Natural Solutions to Burning Fat

Fat may seem like the enemy of civilized people—especially sedentary ones. Yet we cannot live without it. Fat plays a key role in the structure and flexibility of cell membranes, and it helps regulate the movement of substances through those membranes. Special types of fat, known as eicosanoids, send hormone-like signals that exert control over many bodily systems, mostly those affecting inflammation or immune function.

Of course, the best-known function of fat is as an energy reserve. Fat has more than twice the energy-storage capacity of carbohydrate (9 calories per gram vs. 4 calories per gram). It has been estimated that lean adult men store about 131,000 calories in fat (Horowitz & Klein 2000), enough energy to keep the average person alive for about 65 days.

For fitness enthusiasts, the prime concern arises when the body’s fat-storage function works too well, hoarding unwanted fat that makes people unhealthy and self-conscious about their appearance. However, understanding how fat travels through the body can help to reduce excess body fat and improve athletic performance overall.

The Journey of a Fat to Muscle

Fat resides primarily in designated fat-storage cells called adipocytes. Most adipocytes are just under the skin and in regions surrounding and protecting vital organs. Nearly all fat in adipocytes exists in the form of triglycerides. Each triglyceride consists of a backbone (glycerol) with three fatty-acid tails. I like to use the image of stick with 3 tadpoles attached.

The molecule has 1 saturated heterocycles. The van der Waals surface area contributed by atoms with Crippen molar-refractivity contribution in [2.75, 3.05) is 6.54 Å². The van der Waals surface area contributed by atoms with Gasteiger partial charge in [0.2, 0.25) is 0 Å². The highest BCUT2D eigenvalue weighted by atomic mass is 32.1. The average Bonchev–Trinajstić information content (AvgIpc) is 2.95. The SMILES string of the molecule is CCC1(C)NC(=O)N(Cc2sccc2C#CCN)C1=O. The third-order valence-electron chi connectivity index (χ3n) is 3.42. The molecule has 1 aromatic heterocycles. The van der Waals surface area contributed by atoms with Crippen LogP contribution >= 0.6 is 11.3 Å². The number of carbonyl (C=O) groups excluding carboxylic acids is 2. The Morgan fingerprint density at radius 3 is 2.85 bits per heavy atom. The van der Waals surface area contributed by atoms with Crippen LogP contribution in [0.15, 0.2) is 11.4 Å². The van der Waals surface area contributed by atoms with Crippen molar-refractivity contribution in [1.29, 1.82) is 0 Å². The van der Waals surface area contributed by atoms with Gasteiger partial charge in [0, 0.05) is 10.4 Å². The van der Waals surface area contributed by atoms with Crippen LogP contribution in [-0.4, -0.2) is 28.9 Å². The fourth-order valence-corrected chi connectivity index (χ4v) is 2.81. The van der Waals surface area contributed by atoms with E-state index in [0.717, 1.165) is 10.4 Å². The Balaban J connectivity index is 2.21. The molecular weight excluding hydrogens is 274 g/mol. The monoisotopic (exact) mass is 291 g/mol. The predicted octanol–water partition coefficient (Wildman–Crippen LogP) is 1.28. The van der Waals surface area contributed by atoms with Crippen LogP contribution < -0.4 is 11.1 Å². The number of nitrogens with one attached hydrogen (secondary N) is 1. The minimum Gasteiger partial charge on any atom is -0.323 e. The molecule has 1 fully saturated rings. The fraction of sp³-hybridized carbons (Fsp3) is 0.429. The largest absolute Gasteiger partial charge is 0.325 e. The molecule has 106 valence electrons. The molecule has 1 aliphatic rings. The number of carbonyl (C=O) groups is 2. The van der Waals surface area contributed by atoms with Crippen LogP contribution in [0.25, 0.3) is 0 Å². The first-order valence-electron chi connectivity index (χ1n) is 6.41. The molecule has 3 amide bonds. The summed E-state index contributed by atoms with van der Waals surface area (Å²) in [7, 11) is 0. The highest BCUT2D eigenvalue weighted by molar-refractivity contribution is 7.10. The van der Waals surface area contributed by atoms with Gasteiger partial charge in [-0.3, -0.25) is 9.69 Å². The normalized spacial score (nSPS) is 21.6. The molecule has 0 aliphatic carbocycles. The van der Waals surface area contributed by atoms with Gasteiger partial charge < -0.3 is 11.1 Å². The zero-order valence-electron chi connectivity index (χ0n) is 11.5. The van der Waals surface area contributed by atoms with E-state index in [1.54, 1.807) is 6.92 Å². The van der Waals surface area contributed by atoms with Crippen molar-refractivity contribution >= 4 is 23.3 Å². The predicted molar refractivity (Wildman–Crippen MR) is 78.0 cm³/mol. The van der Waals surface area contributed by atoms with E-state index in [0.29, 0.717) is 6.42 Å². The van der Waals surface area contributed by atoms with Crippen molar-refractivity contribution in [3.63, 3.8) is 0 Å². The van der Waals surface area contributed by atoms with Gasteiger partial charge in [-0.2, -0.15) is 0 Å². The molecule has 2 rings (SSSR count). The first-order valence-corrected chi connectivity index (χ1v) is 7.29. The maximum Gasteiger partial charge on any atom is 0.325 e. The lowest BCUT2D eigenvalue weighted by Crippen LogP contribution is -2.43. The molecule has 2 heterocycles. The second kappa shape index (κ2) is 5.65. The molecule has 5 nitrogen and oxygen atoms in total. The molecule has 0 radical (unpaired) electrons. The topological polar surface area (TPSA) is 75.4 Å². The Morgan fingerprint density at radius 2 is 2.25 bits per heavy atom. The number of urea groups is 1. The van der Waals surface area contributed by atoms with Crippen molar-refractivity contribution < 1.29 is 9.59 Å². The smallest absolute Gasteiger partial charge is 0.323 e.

Depending on energy supply and demand, adipocytes can either store fat from the blood or release fat back to the blood. After we eat, when the energy supply is high, the hormone insulin keeps fatty acids inside the fat cells. After a few hours of fasting or during exercise, insulin levels tend to drop, while levels of other hormones—such as adrenalin (also knows as epinephrine) increase.

When epinephrine binds to adipocytes, triglyceride stores go through a process called fat breakdown, which separates fatty acids from their glycerol backbone. After this, fatty acids and glycerol can leave the fat cells and enter the blood.

Fatty Acids in the Blood

Because fat does not easily dissolve in water, it needs a carrier protein to keep it evenly suspended in the water-based environment of the blood. The primary protein carrier for fat in the blood is albumin. One albumin protein can carry multiple fatty acids through the blood to muscle cells via the capillaries that surround the muscle.

Two Fates of Fat Inside Muscle

Once fat is inside the muscle, a molecule called coenzyme A (CoA) is added to the fatty acids. CoA is a transport protein that maintains the inward flow of fatty acids entering the muscle and prepares the fatty acid for one of two fates:

  1. Oxidation (in which electrons are removed from a molecule) to produce energy or
  2. Storage within the muscle or organs

Most of us prefer step one. However the body ultimately makes it’s decision based upon a person’s current state of health and diet.

How Much Fat Do We Need

The human body actually needs to have a certain percentage of body fat for it to be able to function properly. For women, 14 percent body fat seems to be the low end of healthy and for men that number can be as low as eight percent. When body fat drops lower than 14 percent for women and eight percent for men, health risks increase, including everything from reproductive dysfunction (such as amenorrhea in women), chronic dehydration, sarcopenia (loss of muscle tissue), osteoporosis (loss of bone density), and potentially even organ and nerve damage.